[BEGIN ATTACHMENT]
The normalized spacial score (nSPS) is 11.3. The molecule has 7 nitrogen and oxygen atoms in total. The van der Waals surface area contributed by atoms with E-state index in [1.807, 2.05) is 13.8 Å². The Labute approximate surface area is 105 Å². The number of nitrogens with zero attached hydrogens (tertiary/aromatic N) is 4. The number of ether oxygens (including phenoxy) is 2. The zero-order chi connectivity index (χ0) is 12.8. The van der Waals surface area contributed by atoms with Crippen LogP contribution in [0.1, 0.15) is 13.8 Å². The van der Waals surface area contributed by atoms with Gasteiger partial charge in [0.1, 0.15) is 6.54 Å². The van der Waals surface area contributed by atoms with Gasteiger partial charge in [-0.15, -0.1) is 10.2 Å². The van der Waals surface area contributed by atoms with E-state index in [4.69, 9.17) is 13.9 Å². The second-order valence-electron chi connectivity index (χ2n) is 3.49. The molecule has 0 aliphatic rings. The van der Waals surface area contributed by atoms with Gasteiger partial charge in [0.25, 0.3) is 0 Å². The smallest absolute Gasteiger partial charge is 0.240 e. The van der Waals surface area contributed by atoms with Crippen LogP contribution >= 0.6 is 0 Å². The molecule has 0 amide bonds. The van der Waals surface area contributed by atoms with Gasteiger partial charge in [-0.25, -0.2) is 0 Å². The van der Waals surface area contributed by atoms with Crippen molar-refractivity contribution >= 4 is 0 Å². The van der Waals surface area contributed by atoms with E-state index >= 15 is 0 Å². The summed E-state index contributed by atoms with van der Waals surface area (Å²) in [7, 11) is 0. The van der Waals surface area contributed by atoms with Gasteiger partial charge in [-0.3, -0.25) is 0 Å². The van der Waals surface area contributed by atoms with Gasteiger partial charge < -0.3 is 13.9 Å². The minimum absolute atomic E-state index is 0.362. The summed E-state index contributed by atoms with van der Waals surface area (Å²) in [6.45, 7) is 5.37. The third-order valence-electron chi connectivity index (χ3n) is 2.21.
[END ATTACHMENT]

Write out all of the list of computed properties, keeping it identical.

The normalized spacial score (nSPS) is 11.3. The molecule has 7 nitrogen and oxygen atoms in total. The van der Waals surface area contributed by atoms with E-state index in [1.807, 2.05) is 13.8 Å². The Labute approximate surface area is 105 Å². The number of nitrogens with zero attached hydrogens (tertiary/aromatic N) is 4. The number of ether oxygens (including phenoxy) is 2. The zero-order chi connectivity index (χ0) is 12.8. The van der Waals surface area contributed by atoms with Crippen LogP contribution in [0.1, 0.15) is 13.8 Å². The van der Waals surface area contributed by atoms with Gasteiger partial charge in [0.1, 0.15) is 6.54 Å². The van der Waals surface area contributed by atoms with Gasteiger partial charge in [-0.15, -0.1) is 10.2 Å². The van der Waals surface area contributed by atoms with E-state index in [4.69, 9.17) is 13.9 Å². The second-order valence-electron chi connectivity index (χ2n) is 3.49. The molecule has 0 aliphatic rings. The van der Waals surface area contributed by atoms with Gasteiger partial charge in [0.25, 0.3) is 0 Å². The smallest absolute Gasteiger partial charge is 0.240 e. The van der Waals surface area contributed by atoms with Crippen LogP contribution >= 0.6 is 0 Å². The molecule has 0 amide bonds. The van der Waals surface area contributed by atoms with Gasteiger partial charge in [-0.25, -0.2) is 0 Å². The van der Waals surface area contributed by atoms with Crippen molar-refractivity contribution >= 4 is 0 Å². The van der Waals surface area contributed by atoms with E-state index >= 15 is 0 Å². The summed E-state index contributed by atoms with van der Waals surface area (Å²) in [7, 11) is 0. The van der Waals surface area contributed by atoms with Gasteiger partial charge in [-0.3, -0.25) is 0 Å². The van der Waals surface area contributed by atoms with Gasteiger partial charge < -0.3 is 13.9 Å². The minimum absolute atomic E-state index is 0.362. The summed E-state index contributed by atoms with van der Waals surface area (Å²) in [6.45, 7) is 5.37. The third-order valence-electron chi connectivity index (χ3n) is 2.21.